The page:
Consequently, lower interest rates and more stable international capital movement would lead to a significantly lower cost of servicing the public debt, and also lead to a higher level of investment and economic growth. There are other expected benefits from dollarization (poundization). It is expected that dollarization (poundization) would promote a closer economic and financial integration with the United States (Britain) and the global economy – lower transaction costs and stability of prices in dollar (pound) terms. By rejecting the possibility of inflationary finance, it is argued that dollarization (poundization) might also strengthen institutions and create positive sentiments toward investments. The impact of some of these benefits is highly difficult to quantify though.
Furthermore, it can be argued that dollarization (poundization) may make a bank run less likely. With all monetary assets dollarized (poundized) and without significant currency mis-matches in the banks’ positions, depositors may be more confident in the domestic banking system. Dollarization/Poundization is expected to encourage a strong presence and active role of foreign banks in the banking system. This would reduce the danger of a weakened lender of last resort (LLR) function of the central bank, because those banks could indirectly bring support from foreign central banks, and depositors’ confidence in the financial support of those institutions would likely be higher.
But Not Without Its Costs;If dollarization (poundization) offers such potentially great attraction because of the benefits a country can obtain from it, why is that countries have not jumped on its bandwagon? Well, like we famously say in Economics, there is no free lunch. In other words, dollarization (poundization) is not without its costs.One of the obvious problems of dollarization is that it would draw strong reaction from political quarters because our currency is our national symbol, a symbol of our political independence and autonomy. To some, the adoption of such a system will be tantamount to giving up our country for re-colonialization. In other words, politically some people argue that dollarization (poundization) constitutes an infringement on a country’s sovereignty.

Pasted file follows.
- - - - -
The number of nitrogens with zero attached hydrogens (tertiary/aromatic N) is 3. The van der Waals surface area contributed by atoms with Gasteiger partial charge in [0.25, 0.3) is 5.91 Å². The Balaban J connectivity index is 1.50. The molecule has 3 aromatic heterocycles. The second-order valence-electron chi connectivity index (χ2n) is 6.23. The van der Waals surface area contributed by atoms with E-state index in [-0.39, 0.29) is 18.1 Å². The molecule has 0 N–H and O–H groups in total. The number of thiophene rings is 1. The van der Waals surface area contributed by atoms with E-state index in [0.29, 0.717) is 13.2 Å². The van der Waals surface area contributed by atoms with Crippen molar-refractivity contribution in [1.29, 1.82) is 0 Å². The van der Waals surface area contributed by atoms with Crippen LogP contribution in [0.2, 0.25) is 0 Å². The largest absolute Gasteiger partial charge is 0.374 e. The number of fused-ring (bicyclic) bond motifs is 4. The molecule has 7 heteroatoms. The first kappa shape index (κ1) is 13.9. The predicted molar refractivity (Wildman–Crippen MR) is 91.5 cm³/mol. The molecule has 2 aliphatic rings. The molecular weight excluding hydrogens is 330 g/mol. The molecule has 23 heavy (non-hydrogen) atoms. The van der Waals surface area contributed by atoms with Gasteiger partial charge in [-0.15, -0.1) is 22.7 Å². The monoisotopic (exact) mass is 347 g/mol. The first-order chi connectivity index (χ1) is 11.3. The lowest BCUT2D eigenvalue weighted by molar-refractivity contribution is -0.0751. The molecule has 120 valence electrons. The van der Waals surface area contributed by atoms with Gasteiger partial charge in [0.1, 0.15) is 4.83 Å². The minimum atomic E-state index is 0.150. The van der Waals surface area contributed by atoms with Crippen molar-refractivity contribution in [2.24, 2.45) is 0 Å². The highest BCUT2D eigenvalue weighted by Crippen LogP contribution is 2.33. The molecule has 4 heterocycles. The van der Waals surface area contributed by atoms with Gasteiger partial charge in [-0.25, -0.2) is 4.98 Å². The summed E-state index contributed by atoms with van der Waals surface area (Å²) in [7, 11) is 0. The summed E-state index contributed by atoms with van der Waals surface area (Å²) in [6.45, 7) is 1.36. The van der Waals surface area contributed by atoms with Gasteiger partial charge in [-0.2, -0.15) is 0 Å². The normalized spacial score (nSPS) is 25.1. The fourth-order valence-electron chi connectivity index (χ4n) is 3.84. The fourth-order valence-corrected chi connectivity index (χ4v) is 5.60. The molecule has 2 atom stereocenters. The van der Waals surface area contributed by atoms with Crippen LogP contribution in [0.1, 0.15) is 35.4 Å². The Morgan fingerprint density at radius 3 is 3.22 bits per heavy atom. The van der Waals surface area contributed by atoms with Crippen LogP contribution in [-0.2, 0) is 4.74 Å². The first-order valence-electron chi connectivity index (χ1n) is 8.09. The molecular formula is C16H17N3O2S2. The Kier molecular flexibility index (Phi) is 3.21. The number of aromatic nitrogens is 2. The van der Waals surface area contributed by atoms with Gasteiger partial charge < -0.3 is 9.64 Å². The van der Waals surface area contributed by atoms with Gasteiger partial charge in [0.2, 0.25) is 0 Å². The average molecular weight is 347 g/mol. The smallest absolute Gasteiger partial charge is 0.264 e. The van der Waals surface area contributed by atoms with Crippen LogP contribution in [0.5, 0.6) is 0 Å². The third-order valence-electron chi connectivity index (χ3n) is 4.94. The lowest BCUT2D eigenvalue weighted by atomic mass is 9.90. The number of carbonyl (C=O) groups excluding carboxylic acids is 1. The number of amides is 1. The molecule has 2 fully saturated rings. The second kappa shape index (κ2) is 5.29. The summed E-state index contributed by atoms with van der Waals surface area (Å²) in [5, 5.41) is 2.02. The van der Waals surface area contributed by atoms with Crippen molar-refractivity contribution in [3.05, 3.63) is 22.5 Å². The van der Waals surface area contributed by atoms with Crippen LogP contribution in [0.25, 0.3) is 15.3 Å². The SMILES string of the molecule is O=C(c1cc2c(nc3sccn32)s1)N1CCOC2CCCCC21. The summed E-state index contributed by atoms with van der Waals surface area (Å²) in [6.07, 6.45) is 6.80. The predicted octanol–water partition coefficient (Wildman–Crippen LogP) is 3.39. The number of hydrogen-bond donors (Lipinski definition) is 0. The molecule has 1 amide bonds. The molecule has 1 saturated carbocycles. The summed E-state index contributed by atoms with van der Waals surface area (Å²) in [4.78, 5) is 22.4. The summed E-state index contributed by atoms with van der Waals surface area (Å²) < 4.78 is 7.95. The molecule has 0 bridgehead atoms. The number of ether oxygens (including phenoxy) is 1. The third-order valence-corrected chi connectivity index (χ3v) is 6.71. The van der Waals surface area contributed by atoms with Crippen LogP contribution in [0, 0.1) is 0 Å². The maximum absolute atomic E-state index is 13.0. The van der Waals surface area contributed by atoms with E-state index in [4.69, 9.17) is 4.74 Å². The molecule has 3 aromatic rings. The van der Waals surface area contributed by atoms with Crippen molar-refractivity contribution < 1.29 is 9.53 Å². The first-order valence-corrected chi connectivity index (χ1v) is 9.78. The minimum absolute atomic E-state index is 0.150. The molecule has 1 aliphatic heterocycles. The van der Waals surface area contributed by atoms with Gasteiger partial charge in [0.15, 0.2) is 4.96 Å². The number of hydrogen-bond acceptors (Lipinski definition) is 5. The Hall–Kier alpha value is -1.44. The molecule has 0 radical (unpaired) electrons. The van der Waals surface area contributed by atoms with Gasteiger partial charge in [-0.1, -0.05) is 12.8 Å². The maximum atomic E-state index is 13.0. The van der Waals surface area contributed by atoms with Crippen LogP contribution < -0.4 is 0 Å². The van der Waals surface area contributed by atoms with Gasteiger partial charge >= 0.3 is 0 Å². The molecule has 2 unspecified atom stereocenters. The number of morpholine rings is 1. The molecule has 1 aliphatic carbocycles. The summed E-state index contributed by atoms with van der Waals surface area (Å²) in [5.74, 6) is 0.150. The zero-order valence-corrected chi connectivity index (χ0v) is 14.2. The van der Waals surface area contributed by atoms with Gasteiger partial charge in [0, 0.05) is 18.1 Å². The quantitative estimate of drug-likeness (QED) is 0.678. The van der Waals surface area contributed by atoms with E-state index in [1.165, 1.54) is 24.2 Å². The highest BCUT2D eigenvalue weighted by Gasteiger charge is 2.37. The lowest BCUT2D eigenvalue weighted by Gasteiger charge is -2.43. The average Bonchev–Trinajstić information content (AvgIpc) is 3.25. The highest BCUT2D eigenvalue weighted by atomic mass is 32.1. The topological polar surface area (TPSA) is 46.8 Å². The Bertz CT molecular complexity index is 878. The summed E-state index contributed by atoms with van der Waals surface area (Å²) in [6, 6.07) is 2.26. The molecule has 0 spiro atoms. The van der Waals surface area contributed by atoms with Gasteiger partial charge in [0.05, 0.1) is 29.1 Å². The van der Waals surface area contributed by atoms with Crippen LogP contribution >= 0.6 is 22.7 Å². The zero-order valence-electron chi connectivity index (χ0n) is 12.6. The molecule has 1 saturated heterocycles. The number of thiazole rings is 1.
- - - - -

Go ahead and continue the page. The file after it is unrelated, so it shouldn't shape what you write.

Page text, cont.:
Moreover, it is argued that dollarization would limit the country’s ability to deal with domestic macroeconomic issues. Thus the country loses the means of coping with external shocks to the economy, because the monetary authority is robbed of the possibility of having an autonomous monetary and exchange rate policy, including bank credit to provide liquidity support to the banking system.